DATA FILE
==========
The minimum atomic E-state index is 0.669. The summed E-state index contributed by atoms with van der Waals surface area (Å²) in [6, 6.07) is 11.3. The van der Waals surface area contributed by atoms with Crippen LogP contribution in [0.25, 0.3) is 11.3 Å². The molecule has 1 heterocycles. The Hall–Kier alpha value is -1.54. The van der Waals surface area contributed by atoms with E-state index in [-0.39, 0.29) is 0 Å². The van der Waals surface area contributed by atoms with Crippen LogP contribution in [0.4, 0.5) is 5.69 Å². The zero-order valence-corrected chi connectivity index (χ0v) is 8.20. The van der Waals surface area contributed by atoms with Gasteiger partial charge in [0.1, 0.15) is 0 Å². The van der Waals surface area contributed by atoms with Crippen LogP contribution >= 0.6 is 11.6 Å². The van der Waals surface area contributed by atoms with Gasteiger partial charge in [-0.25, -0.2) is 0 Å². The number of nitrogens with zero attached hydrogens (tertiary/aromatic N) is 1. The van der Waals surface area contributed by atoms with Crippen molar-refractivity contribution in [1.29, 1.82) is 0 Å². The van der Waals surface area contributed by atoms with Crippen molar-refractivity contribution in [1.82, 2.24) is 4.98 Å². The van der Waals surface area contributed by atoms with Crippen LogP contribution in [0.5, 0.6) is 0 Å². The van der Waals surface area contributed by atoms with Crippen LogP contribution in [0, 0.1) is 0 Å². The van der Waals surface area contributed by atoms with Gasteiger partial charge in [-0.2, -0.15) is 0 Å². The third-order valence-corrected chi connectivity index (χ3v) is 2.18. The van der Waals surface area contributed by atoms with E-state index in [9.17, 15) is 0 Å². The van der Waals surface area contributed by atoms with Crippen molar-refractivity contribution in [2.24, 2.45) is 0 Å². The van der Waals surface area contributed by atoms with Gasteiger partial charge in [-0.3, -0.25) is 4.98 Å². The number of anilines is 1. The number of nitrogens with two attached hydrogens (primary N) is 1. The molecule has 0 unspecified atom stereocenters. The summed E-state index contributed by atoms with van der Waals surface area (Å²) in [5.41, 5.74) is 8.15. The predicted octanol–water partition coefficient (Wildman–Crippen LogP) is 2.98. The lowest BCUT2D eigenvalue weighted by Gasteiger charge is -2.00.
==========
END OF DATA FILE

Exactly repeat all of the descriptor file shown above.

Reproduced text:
The minimum atomic E-state index is 0.669. The summed E-state index contributed by atoms with van der Waals surface area (Å²) in [6, 6.07) is 11.3. The van der Waals surface area contributed by atoms with Crippen LogP contribution in [0.25, 0.3) is 11.3 Å². The molecule has 1 heterocycles. The Hall–Kier alpha value is -1.54. The van der Waals surface area contributed by atoms with E-state index in [-0.39, 0.29) is 0 Å². The van der Waals surface area contributed by atoms with Crippen LogP contribution in [0.4, 0.5) is 5.69 Å². The zero-order valence-corrected chi connectivity index (χ0v) is 8.20. The van der Waals surface area contributed by atoms with Gasteiger partial charge in [0.1, 0.15) is 0 Å². The van der Waals surface area contributed by atoms with Crippen LogP contribution >= 0.6 is 11.6 Å². The van der Waals surface area contributed by atoms with Gasteiger partial charge in [-0.25, -0.2) is 0 Å². The number of nitrogens with zero attached hydrogens (tertiary/aromatic N) is 1. The van der Waals surface area contributed by atoms with Crippen molar-refractivity contribution in [1.29, 1.82) is 0 Å². The van der Waals surface area contributed by atoms with Crippen molar-refractivity contribution in [1.82, 2.24) is 4.98 Å². The van der Waals surface area contributed by atoms with Crippen LogP contribution in [0.5, 0.6) is 0 Å². The van der Waals surface area contributed by atoms with Crippen LogP contribution in [0, 0.1) is 0 Å². The van der Waals surface area contributed by atoms with Gasteiger partial charge in [-0.2, -0.15) is 0 Å². The third-order valence-corrected chi connectivity index (χ3v) is 2.18. The van der Waals surface area contributed by atoms with E-state index in [9.17, 15) is 0 Å². The van der Waals surface area contributed by atoms with Crippen molar-refractivity contribution in [2.24, 2.45) is 0 Å². The van der Waals surface area contributed by atoms with Gasteiger partial charge in [-0.3, -0.25) is 4.98 Å². The number of anilines is 1. The number of nitrogens with two attached hydrogens (primary N) is 1. The molecule has 0 unspecified atom stereocenters. The summed E-state index contributed by atoms with van der Waals surface area (Å²) in [5.41, 5.74) is 8.15. The predicted octanol–water partition coefficient (Wildman–Crippen LogP) is 2.98. The lowest BCUT2D eigenvalue weighted by Gasteiger charge is -2.00.